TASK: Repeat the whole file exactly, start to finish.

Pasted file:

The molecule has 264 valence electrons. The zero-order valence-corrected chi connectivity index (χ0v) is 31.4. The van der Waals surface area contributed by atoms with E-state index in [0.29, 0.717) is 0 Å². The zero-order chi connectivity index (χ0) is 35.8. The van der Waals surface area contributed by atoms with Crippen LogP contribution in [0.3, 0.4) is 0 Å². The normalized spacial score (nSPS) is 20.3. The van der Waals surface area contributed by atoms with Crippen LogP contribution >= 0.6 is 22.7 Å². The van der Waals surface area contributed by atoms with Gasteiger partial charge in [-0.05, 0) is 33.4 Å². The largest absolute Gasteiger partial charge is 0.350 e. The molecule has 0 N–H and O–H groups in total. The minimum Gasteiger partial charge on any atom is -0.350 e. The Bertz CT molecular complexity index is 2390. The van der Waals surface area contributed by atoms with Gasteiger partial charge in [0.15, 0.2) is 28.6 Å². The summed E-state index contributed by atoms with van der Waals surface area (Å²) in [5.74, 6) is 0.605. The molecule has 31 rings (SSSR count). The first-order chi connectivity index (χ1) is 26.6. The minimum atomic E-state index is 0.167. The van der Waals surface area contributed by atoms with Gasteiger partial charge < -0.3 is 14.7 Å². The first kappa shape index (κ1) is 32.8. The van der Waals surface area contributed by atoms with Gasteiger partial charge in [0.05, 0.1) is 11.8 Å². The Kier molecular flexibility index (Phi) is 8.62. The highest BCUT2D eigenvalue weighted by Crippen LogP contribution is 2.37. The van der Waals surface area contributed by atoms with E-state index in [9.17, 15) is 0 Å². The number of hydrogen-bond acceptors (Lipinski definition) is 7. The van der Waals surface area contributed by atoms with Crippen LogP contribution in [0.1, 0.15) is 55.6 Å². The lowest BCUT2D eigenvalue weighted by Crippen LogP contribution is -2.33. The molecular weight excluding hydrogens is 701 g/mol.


The molecule has 264 valence electrons. The zero-order valence-corrected chi connectivity index (χ0v) is 31.4. The van der Waals surface area contributed by atoms with E-state index in [0.29, 0.717) is 0 Å². The zero-order chi connectivity index (χ0) is 35.8. The van der Waals surface area contributed by atoms with Crippen LogP contribution in [0.3, 0.4) is 0 Å². The normalized spacial score (nSPS) is 20.3. The van der Waals surface area contributed by atoms with Crippen LogP contribution >= 0.6 is 22.7 Å². The van der Waals surface area contributed by atoms with Gasteiger partial charge in [-0.05, 0) is 33.4 Å². The largest absolute Gasteiger partial charge is 0.350 e. The molecule has 0 N–H and O–H groups in total. The minimum Gasteiger partial charge on any atom is -0.350 e. The Bertz CT molecular complexity index is 2390. The van der Waals surface area contributed by atoms with Gasteiger partial charge in [0.15, 0.2) is 28.6 Å². The summed E-state index contributed by atoms with van der Waals surface area (Å²) in [5.74, 6) is 0.605. The molecule has 31 rings (SSSR count). The first-order chi connectivity index (χ1) is 26.6. The minimum atomic E-state index is 0.167. The van der Waals surface area contributed by atoms with Gasteiger partial charge < -0.3 is 14.7 Å². The first kappa shape index (κ1) is 32.8. The van der Waals surface area contributed by atoms with Gasteiger partial charge in [0.05, 0.1) is 11.8 Å². The Kier molecular flexibility index (Phi) is 8.62. The highest BCUT2D eigenvalue weighted by Crippen LogP contribution is 2.37. The van der Waals surface area contributed by atoms with E-state index in [9.17, 15) is 0 Å². The number of hydrogen-bond acceptors (Lipinski definition) is 7. The van der Waals surface area contributed by atoms with Crippen LogP contribution in [0.1, 0.15) is 55.6 Å². The lowest BCUT2D eigenvalue weighted by Crippen LogP contribution is -2.33. The molecular weight excluding hydrogens is 701 g/mol.